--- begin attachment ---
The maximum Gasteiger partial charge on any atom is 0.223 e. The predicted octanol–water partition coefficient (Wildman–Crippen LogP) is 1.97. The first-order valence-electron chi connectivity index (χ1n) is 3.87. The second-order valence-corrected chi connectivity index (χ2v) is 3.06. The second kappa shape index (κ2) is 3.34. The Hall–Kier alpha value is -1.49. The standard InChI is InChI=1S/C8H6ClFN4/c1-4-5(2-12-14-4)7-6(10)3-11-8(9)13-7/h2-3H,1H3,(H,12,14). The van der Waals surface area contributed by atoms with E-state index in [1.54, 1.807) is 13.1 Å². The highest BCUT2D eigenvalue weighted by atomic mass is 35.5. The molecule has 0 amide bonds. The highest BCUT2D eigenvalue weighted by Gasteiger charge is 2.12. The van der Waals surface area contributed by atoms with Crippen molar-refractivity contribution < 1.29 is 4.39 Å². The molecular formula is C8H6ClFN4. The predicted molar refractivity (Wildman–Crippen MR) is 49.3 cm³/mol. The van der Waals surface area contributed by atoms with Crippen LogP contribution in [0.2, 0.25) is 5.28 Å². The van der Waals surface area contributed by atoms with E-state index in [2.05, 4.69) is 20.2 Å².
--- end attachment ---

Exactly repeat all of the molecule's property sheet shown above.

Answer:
The maximum Gasteiger partial charge on any atom is 0.223 e. The predicted octanol–water partition coefficient (Wildman–Crippen LogP) is 1.97. The first-order valence-electron chi connectivity index (χ1n) is 3.87. The second-order valence-corrected chi connectivity index (χ2v) is 3.06. The second kappa shape index (κ2) is 3.34. The Hall–Kier alpha value is -1.49. The standard InChI is InChI=1S/C8H6ClFN4/c1-4-5(2-12-14-4)7-6(10)3-11-8(9)13-7/h2-3H,1H3,(H,12,14). The van der Waals surface area contributed by atoms with E-state index in [1.54, 1.807) is 13.1 Å². The highest BCUT2D eigenvalue weighted by atomic mass is 35.5. The molecule has 0 amide bonds. The highest BCUT2D eigenvalue weighted by Gasteiger charge is 2.12. The van der Waals surface area contributed by atoms with Crippen molar-refractivity contribution < 1.29 is 4.39 Å². The molecular formula is C8H6ClFN4. The predicted molar refractivity (Wildman–Crippen MR) is 49.3 cm³/mol. The van der Waals surface area contributed by atoms with Crippen LogP contribution in [0.2, 0.25) is 5.28 Å². The van der Waals surface area contributed by atoms with E-state index in [2.05, 4.69) is 20.2 Å².